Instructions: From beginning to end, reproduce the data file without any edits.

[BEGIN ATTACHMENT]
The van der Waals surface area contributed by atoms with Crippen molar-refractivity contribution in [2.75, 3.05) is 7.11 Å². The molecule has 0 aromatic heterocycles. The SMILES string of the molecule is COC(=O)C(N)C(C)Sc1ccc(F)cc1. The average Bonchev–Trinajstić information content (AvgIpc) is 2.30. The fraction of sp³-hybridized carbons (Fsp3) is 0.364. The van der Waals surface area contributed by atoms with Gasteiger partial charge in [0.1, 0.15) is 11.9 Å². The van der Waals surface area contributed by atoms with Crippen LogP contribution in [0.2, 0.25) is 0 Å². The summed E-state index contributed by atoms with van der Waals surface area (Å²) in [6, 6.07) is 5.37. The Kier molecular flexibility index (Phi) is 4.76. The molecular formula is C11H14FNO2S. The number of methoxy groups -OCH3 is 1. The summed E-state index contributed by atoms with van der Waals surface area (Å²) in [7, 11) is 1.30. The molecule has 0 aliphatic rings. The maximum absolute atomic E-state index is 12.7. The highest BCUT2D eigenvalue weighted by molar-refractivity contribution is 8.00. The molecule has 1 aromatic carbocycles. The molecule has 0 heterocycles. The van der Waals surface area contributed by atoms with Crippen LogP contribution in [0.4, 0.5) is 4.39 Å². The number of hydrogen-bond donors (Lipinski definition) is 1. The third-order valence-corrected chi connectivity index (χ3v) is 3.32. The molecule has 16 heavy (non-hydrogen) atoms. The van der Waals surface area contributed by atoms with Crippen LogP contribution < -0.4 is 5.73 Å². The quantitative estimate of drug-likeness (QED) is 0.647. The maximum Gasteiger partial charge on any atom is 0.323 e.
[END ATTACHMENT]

The van der Waals surface area contributed by atoms with Crippen molar-refractivity contribution in [2.75, 3.05) is 7.11 Å². The molecule has 0 aromatic heterocycles. The SMILES string of the molecule is COC(=O)C(N)C(C)Sc1ccc(F)cc1. The average Bonchev–Trinajstić information content (AvgIpc) is 2.30. The fraction of sp³-hybridized carbons (Fsp3) is 0.364. The van der Waals surface area contributed by atoms with Gasteiger partial charge in [0.1, 0.15) is 11.9 Å². The van der Waals surface area contributed by atoms with Crippen LogP contribution in [0.2, 0.25) is 0 Å². The summed E-state index contributed by atoms with van der Waals surface area (Å²) in [6, 6.07) is 5.37. The Kier molecular flexibility index (Phi) is 4.76. The molecular formula is C11H14FNO2S. The number of methoxy groups -OCH3 is 1. The summed E-state index contributed by atoms with van der Waals surface area (Å²) in [7, 11) is 1.30. The molecule has 0 aliphatic rings. The maximum absolute atomic E-state index is 12.7. The highest BCUT2D eigenvalue weighted by molar-refractivity contribution is 8.00. The molecule has 1 aromatic carbocycles. The molecule has 0 heterocycles. The van der Waals surface area contributed by atoms with Crippen LogP contribution in [0.4, 0.5) is 4.39 Å². The number of hydrogen-bond donors (Lipinski definition) is 1. The third-order valence-corrected chi connectivity index (χ3v) is 3.32. The molecule has 16 heavy (non-hydrogen) atoms. The van der Waals surface area contributed by atoms with Crippen LogP contribution < -0.4 is 5.73 Å². The quantitative estimate of drug-likeness (QED) is 0.647. The maximum Gasteiger partial charge on any atom is 0.323 e.